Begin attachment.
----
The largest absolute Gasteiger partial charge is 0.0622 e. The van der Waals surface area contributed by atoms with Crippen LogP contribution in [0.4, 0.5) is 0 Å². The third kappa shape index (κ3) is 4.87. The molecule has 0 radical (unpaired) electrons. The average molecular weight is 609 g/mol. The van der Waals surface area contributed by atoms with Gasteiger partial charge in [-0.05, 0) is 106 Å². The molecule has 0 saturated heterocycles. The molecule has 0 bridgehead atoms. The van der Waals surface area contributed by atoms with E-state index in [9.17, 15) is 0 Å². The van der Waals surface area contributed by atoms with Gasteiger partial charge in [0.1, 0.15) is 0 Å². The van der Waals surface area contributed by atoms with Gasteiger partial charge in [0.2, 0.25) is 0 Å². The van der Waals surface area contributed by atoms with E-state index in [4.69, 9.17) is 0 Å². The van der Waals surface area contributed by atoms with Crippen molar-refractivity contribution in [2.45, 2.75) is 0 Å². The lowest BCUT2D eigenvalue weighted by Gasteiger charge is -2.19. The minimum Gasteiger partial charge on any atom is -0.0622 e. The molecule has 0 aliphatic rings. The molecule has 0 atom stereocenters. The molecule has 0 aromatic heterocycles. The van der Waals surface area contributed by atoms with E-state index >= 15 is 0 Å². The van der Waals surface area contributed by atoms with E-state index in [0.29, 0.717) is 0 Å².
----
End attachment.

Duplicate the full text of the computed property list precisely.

The largest absolute Gasteiger partial charge is 0.0622 e. The van der Waals surface area contributed by atoms with Crippen LogP contribution in [0.4, 0.5) is 0 Å². The third kappa shape index (κ3) is 4.87. The molecule has 0 radical (unpaired) electrons. The average molecular weight is 609 g/mol. The van der Waals surface area contributed by atoms with Gasteiger partial charge in [-0.05, 0) is 106 Å². The molecule has 0 saturated heterocycles. The molecule has 0 bridgehead atoms. The van der Waals surface area contributed by atoms with E-state index in [9.17, 15) is 0 Å². The van der Waals surface area contributed by atoms with Gasteiger partial charge in [0.1, 0.15) is 0 Å². The van der Waals surface area contributed by atoms with Gasteiger partial charge in [0.2, 0.25) is 0 Å². The van der Waals surface area contributed by atoms with E-state index in [4.69, 9.17) is 0 Å². The van der Waals surface area contributed by atoms with Crippen molar-refractivity contribution in [2.45, 2.75) is 0 Å². The lowest BCUT2D eigenvalue weighted by Gasteiger charge is -2.19. The minimum Gasteiger partial charge on any atom is -0.0622 e. The molecule has 0 aliphatic rings. The molecule has 0 atom stereocenters. The molecule has 0 aromatic heterocycles. The van der Waals surface area contributed by atoms with E-state index >= 15 is 0 Å². The van der Waals surface area contributed by atoms with E-state index in [0.29, 0.717) is 0 Å².